Off the Cuff with Aniella Day, Abortion Doula

College fourth-year Aniella Day is part of the Leadership Circle of the Oberlin Doula Collective. The Collective started in 2017 as a volunteer organization where students support people receiving abortions. While much of the group’s work has been on pause for the last year due to COVID-19, members are hoping to transition some of their work to virtual platforms in order to continue to be a resource to people in Northeast Ohio. We sat down with Day to discuss her work with the Collective and her thoughts on recent political events related to abortion. Last month, the Texas Legislature passed a controversial bill that banned abortion after six weeks. On Wednesday, a federal judge blocked enforcement of this new law after the Justice Department made an emergency request to stop the law. Additionally, this term the Supreme Court will hear a case related to a 2018 Mississippi abortion ban after 15 weeks. Oberlin Doula Collective is not affiliated with Oberlin College and is an independent organization.

This interview has been edited for length and clarity.

Could you start with a description of what the abortion doulas do on campus and how you got involved?

The Oberlin Doula Collective was started by a person named Elana Rosenberg, [OC ’19]. She taught my SexCo class. During SexCo, she was like, “Oh, everybody should take this training that we’re offering for abortion doulas.” And I had no idea what an abortion doula was, and most people don’t know what it is when I first talk about it. At the training, it seemed to make a lot of sense that one might want to have a doula [before, during, or after the procedure], a non-medical support person. They are a person who doesn’t know or is not trained to do the medical procedure that they’re a part of. So you could be a birth doula, you could be a death doula, you could be an abortion doula. Having somebody in the room with you who’s your advocate can be a really powerful thing. Our organization has been in limbo for the last three or four years because of a lot of things — because of COVID-19, because of the College administration, and because of the fact that we don’t get paid for any of this work and it’s purely volunteer-based.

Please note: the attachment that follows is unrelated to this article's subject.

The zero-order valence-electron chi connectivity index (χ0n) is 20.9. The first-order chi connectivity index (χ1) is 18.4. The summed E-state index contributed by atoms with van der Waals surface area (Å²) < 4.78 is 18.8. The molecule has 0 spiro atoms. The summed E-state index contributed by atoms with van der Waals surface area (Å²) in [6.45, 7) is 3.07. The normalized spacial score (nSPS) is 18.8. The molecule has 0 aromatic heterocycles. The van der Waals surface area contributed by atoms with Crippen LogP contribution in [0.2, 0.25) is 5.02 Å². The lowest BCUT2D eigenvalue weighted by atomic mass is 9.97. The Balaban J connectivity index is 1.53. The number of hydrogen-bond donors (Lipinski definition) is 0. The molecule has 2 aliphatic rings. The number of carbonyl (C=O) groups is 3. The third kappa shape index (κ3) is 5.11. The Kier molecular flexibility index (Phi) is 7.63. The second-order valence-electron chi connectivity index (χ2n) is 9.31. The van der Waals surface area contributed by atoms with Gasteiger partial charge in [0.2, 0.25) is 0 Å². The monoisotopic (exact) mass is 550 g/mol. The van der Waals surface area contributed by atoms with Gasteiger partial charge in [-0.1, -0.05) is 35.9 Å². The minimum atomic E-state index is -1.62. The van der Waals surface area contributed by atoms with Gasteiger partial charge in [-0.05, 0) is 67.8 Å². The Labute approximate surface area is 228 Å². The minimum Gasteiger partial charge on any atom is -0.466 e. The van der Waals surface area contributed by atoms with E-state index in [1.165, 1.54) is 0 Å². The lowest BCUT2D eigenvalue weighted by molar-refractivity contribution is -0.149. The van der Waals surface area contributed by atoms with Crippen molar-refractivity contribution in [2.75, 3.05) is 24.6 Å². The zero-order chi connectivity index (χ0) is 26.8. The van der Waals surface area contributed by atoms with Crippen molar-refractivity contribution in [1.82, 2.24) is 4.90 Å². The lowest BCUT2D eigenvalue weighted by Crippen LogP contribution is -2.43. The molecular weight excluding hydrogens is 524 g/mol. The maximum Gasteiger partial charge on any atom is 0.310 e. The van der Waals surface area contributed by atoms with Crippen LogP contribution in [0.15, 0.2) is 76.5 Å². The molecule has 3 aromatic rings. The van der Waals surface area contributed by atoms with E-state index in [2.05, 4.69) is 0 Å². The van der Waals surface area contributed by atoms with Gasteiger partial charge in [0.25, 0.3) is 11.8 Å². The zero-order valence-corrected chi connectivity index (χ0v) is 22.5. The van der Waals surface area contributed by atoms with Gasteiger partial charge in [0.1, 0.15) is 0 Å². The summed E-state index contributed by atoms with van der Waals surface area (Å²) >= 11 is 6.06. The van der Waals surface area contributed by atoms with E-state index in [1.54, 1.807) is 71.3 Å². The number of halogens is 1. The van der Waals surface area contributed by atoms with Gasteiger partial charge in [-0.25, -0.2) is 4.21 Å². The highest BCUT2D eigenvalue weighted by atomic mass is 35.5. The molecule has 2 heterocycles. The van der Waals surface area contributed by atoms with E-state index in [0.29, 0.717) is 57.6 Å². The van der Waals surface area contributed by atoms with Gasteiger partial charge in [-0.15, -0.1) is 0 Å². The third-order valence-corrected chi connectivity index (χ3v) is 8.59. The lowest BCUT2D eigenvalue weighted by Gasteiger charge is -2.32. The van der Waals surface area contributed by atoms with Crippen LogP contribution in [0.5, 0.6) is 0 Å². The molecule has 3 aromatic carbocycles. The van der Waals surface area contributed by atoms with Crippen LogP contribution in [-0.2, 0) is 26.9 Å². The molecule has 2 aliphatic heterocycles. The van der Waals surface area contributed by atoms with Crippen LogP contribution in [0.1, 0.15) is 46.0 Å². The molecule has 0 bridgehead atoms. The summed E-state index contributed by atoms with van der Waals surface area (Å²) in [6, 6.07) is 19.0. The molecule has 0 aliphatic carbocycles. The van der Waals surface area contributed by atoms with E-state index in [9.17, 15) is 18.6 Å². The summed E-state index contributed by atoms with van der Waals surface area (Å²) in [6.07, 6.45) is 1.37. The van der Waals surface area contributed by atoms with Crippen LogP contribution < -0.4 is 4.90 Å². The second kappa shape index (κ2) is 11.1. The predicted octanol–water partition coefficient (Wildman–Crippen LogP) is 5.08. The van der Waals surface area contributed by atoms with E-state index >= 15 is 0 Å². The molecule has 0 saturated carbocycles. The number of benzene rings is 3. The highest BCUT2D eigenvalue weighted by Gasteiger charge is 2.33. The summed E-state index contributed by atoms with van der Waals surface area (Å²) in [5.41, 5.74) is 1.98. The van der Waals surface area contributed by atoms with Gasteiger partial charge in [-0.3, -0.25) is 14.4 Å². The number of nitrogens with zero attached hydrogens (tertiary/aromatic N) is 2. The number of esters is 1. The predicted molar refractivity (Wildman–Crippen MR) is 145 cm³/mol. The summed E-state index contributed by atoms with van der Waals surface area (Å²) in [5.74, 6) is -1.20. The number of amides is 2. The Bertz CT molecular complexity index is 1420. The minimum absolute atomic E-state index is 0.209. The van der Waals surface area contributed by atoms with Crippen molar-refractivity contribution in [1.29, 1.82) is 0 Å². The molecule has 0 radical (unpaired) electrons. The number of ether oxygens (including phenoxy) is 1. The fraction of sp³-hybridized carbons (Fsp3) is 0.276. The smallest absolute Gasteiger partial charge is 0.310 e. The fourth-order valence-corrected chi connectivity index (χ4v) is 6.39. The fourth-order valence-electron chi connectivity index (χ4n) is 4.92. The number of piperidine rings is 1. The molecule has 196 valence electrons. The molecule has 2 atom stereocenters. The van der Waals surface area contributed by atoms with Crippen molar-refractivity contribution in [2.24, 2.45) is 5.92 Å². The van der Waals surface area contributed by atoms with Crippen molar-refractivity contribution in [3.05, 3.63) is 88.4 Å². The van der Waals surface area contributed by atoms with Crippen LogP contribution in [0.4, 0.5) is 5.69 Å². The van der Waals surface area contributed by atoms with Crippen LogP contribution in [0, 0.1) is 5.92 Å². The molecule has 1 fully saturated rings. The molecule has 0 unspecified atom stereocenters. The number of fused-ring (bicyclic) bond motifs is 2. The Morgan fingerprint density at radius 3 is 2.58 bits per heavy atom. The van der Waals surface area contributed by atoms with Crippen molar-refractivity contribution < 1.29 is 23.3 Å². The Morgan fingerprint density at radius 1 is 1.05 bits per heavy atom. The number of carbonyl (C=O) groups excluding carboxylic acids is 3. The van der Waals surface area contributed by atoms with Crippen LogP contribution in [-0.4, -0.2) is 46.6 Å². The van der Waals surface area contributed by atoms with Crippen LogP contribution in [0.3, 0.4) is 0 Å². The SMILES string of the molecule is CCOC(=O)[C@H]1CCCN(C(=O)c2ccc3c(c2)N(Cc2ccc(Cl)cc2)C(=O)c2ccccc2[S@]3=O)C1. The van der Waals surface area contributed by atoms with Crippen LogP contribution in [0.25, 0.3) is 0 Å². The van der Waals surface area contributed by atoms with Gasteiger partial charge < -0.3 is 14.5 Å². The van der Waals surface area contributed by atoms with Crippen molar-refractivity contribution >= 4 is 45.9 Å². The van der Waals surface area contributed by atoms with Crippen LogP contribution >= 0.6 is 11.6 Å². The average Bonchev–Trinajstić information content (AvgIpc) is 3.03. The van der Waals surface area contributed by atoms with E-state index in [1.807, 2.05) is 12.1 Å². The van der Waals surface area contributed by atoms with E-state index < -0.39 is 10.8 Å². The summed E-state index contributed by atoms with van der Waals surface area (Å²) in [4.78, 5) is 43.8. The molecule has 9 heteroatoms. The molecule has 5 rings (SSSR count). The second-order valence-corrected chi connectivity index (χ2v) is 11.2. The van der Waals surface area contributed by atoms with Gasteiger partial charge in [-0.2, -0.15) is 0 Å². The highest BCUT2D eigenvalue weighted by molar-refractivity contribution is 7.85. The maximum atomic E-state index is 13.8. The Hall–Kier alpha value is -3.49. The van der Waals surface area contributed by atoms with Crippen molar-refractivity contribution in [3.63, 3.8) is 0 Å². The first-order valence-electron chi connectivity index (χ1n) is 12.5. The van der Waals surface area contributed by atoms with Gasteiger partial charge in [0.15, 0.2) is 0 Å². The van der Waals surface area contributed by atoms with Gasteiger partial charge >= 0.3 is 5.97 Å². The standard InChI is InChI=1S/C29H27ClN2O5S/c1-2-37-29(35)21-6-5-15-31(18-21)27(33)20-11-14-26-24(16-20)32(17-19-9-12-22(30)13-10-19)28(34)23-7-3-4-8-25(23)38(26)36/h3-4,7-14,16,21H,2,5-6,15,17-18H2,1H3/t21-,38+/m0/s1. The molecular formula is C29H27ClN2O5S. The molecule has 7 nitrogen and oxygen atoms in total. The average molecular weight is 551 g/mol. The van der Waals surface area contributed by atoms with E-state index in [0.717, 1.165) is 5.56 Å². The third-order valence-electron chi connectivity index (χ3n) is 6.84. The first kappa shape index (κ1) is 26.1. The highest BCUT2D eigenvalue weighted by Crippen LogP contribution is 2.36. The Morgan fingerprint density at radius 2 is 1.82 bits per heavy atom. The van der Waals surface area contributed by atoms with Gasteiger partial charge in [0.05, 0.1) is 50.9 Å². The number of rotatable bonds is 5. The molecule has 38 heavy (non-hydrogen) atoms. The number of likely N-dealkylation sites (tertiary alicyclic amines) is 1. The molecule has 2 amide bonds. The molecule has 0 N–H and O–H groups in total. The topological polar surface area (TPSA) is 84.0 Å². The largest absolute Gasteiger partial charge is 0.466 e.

What does being a doula look like for you right now during COVID-19? Are you supporting people who are getting abortions or has that been on hold for the last year and a half ?

We had a partnership with a nearby Planned Parenthood, and then COVID-19 happened. We’ve really never had people in clinics, and that’s what we’re trying to start now. We’re also working on some virtual support options. We have found these really wonderful people at a clinic in Cleveland called Preterm, and they’re being so nice and so supportive. It’s helpful for us to not only work with them but to work with other clinics in the area. Hopefully, by the end of October, we’ll have some sort of training on virtual doula support and we’ll have a phone number up in the clinics that people can use as a text line or a call line.

Could you speak about your reactions to Texas’ six-week abortion ban? Do you see this type of legislation coming to Ohio?

I can’t say that I’m an expert on abortion laws. In Ohio, we have a relationship with a doctor-lawyer person who knows a lot about it, and they have given talks for our doulas before. From what I understand, it is still legal and accessible in Ohio to get an abortion. For most people, there are limits because of age; there are limits because of financial status — socioeconomic status. There are definitely limits to how comfortable doctors can make people feel in terms of their gender identity and expression. So that’s always a barrier for any sort of reproductive justice-related healthcare.

I feel like [abortion bans are] terrifying, but it’s coming and we have to be ready to stand up for what we want. I know a lot of people in this world who are very pro-choice and very active in that belief, but there aren’t a lot of people who are actually willing to do that much about it.

What are some challenges your organization has faced?

I would just say that Oberlin College has rejected us from being a student organization once and has now basically censored our ExCo from allowing us to train doulas. We’re only allowed to teach what a doula is and general stuff about reproductive justice, which is fine, because that’s part of our training. But we aren’t allowed to then say — after that ExCo — they are allowed to be doulas with us. We have to have that separate from the ExCo. So there’s something happening within the bureaucracy of Oberlin that will not allow us to say that we are providing care for people who are getting abortions. I don’t know what that is. It’s a problem. It’s not okay with me. Other members of the leadership circle have felt harassed and scared from the emails that they’ve received from administrators: “You can’t be saying this online.” There are a lot of clubs on this campus that get so much funding and so much support, and they just flat-out rejected us. We are in the beginning of the very long process of hopefully — one day — becoming a full-fledged, non-profit organization.